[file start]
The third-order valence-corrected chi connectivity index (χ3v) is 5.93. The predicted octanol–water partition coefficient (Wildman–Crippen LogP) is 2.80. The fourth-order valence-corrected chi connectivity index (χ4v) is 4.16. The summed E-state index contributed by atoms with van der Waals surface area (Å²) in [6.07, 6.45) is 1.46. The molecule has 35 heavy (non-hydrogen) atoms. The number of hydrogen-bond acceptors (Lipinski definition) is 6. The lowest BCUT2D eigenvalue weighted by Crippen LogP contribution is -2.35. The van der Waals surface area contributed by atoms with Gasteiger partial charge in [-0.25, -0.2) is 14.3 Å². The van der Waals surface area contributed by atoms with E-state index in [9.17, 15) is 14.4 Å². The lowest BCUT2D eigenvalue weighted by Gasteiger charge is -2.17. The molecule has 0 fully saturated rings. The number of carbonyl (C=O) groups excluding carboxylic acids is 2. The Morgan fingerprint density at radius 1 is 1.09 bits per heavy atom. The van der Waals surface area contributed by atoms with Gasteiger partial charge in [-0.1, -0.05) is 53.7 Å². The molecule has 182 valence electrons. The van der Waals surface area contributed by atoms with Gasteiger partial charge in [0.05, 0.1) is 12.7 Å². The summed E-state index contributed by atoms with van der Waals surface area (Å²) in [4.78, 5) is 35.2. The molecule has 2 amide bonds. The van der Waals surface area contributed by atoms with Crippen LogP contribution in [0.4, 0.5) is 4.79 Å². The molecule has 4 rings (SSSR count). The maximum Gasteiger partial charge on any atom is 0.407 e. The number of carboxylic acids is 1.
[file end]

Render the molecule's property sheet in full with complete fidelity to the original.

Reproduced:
The third-order valence-corrected chi connectivity index (χ3v) is 5.93. The predicted octanol–water partition coefficient (Wildman–Crippen LogP) is 2.80. The fourth-order valence-corrected chi connectivity index (χ4v) is 4.16. The summed E-state index contributed by atoms with van der Waals surface area (Å²) in [6.07, 6.45) is 1.46. The molecule has 35 heavy (non-hydrogen) atoms. The number of hydrogen-bond acceptors (Lipinski definition) is 6. The lowest BCUT2D eigenvalue weighted by Crippen LogP contribution is -2.35. The van der Waals surface area contributed by atoms with Gasteiger partial charge in [-0.25, -0.2) is 14.3 Å². The van der Waals surface area contributed by atoms with E-state index in [9.17, 15) is 14.4 Å². The lowest BCUT2D eigenvalue weighted by Gasteiger charge is -2.17. The molecule has 0 fully saturated rings. The number of carbonyl (C=O) groups excluding carboxylic acids is 2. The Morgan fingerprint density at radius 1 is 1.09 bits per heavy atom. The van der Waals surface area contributed by atoms with Gasteiger partial charge in [-0.1, -0.05) is 53.7 Å². The molecule has 182 valence electrons. The van der Waals surface area contributed by atoms with Gasteiger partial charge in [0.05, 0.1) is 12.7 Å². The summed E-state index contributed by atoms with van der Waals surface area (Å²) in [4.78, 5) is 35.2. The molecule has 2 amide bonds. The van der Waals surface area contributed by atoms with Crippen LogP contribution in [0.4, 0.5) is 4.79 Å². The molecule has 4 rings (SSSR count). The maximum Gasteiger partial charge on any atom is 0.407 e. The number of carboxylic acids is 1.